Love and Action through Diane Jacobs’ Compelling Visual Storytelling

Stories are both history and prophecy—time is circular—stories are among our most potent tools for restoring the land and our relationship to it. -Robin Kimmerer

Owed to The Mountain is a wondrous expertly crafted sculptural artist book about Mt. Hood by Portland artist Diane Jacobs. On view post-security in Concourse D of PDX within the display case between Gate D9 and D10—through July 2023.

Diane Jacobs uses her hands, heart, and critical thinking to make artist books, installations, mixed-media sculptures, and works on paper utilizing printmaking, drawing, and text. She uses materials that surprise and stimulate associative and visceral reactions in an effort to interpret society and initiate change. Through her creative process, Jacobs examines and conveys the complexities, contradictions, and injustices of our world. Her intention is to spark curiosity and use that flame to ignite further self-reflection and action.

Owed to The Mountain cultivates a powerful story that inspires knowing a place deeply, sharing Indigenous wisdom, and building a community that turns its love for a mountain into action.

Mt. Hood has the 6th largest carbon stores of all National Forests in the country! By galvanizing a movement that advocates for the US Forest Service management plan to be updated, Mt. Hood can be celebrated and treated as a living ecosystem and increase its climate resilience.

Through this project’s research, interviews, and by spending time on the mountain, Diane Jacobs understands how important it is that we protect clean drinking water, promote wildlife habitat restoration, support forest maturation, and prioritize the vision and cultural traditions of Native communities, including the practice of controlled burns. We owe it to the Mountain.

The book’s box unfolds one leaf at a time, to reveal each of the four directions. The Mountain is featured in four different printmaking techniques: West face—etching, North face—wood engraving, East face—lithograph, South face—reduction woodcut.

There are four linoleum-cut river prints and three handset letterpress-printed stories from the Confederated Tribes of Warm Springs. The box opens flat and in the center, a paper mountain peeks through a cloud layer held up by five tree trunks. There are three handmade paper mountain skins nested inside one another. The outermost layer is made with Celadonite pigment and accentuated with white ink exposing words. The middle surface details the dwindling glaciers and the innermost represents the volcanic strata.

Beneath the mountain rests a fine-press book. Animal ink drawings in various colorful ecosystems and habitats appear amongst the text, documenting the changing seasons. The stories weave multiple Native voices that underscore the value of friendship, reciprocity, interdependence, and cooperation.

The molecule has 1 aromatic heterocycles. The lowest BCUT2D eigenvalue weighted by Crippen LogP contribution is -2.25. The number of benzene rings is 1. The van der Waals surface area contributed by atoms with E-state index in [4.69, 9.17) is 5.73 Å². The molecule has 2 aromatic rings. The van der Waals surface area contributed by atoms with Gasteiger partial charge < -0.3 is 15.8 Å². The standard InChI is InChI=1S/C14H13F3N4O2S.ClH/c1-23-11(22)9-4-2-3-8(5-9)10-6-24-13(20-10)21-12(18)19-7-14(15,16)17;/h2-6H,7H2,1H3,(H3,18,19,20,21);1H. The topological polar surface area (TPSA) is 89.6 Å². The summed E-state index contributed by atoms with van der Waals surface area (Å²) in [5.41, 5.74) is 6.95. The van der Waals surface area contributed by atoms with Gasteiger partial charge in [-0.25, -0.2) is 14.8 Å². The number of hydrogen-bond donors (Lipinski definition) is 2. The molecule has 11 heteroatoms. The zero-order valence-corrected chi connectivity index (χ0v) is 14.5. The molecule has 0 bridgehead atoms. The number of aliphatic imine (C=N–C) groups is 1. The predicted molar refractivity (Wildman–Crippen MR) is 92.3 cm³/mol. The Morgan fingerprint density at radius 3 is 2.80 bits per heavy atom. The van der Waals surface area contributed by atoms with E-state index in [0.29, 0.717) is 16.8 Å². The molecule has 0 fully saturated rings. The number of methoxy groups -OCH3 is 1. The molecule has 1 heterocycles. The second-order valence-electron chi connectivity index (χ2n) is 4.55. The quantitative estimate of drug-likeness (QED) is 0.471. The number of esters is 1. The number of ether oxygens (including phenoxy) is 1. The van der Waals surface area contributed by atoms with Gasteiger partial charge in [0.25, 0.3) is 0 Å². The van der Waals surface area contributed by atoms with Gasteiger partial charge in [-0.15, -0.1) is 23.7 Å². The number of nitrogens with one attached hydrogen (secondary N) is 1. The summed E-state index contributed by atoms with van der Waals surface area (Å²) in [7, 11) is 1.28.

Materials and printmaking techniques for the fine-press book include solar etching plates developed from Sumi ink animal drawings, a monoprint centerfold, a water motif silkscreen printed on book cloth for the hardcovers, end sheets made from eco-printing plants found on Mt. Hood, habitats created from pressure printing and reduction woodcuts, and stories handset in Weiss foundry type (Roman and italic 12 pt., 14 pt., and 18 pt.) and printed letterpress. Book pages are Zerkell paper, end pages are Rives lightweight, and the beaver and river otter were printed on mulberry paper and adhered to the inside covers.

Owed to The Mountain takes three forms: an eight-copy limited edition (a collapsible box holding a three-dimensional paper mountain with a copy of the fine-press book beneath), the fine-press book (a 32-copy edition numbered 9 – 40), and a digital edition of 250 copies printed at Morel Ink in Portland, Oregon.

I understand all living beings to be interconnected; I listen to the silence of our climate crisis and grieve; I know women’s rights are human rights; I see white privilege needs to be part of every discussion; I believe land is sacred; I utilize intimacy, humor, imagination, irony, urgency, and agency to create a dialogue with my audience. Story is a powerful form of communication.

I am fascinated by materials. I balance wishbones, I carve woodblocks, I set metal type, I weave human hair, I play with words, I burn poetry into magnolia leaves, I twist wire, I cast shadows, I print plants, and I sculpt clay.

I draw animals with Sumi ink in search of capturing their essence: one dark eye, one bright; the bend of an ear; the comical stride leaving footprints in the snow; a scurrying shrew; a keen sense of smell; locking eyes with a mountain cat.Diane Jacobs

Diane Jacobs grew up surf-fishing, creating potions, and drawing incessantly. At age 12, she traveled with her family to Japan, planting seeds for a lifelong interest in cross-cultural understanding. As an undergraduate, Jacobs discovered her deep connection to forests, feminist thinking, and social justice—her work continues to be informed by the cross-pollination of these elements. 

Diane Jacobs received her MFA in printmaking from San Francisco State University. Her artwork is in the Portland Art Museum, The de Young, The Achenbach Foundation of Graphic Arts, Getty Research Institute, SFMOMA, Library of Congress, among many other special collections in libraries across the country.

Thank you Ford Family Foundation, Regional Arts & Culture Council, and The Puffin Foundation for the grant funding. Completed in 2021 by Diane Jacobs of Scantron Press in Portland, Oregon.

Owed to The Mountain box set, book, and individual page photos courtesy of the artist.

Instagram: @dianedeejart

For more information about this exhibition or artwork inquiries please contact Diane Jacobs at: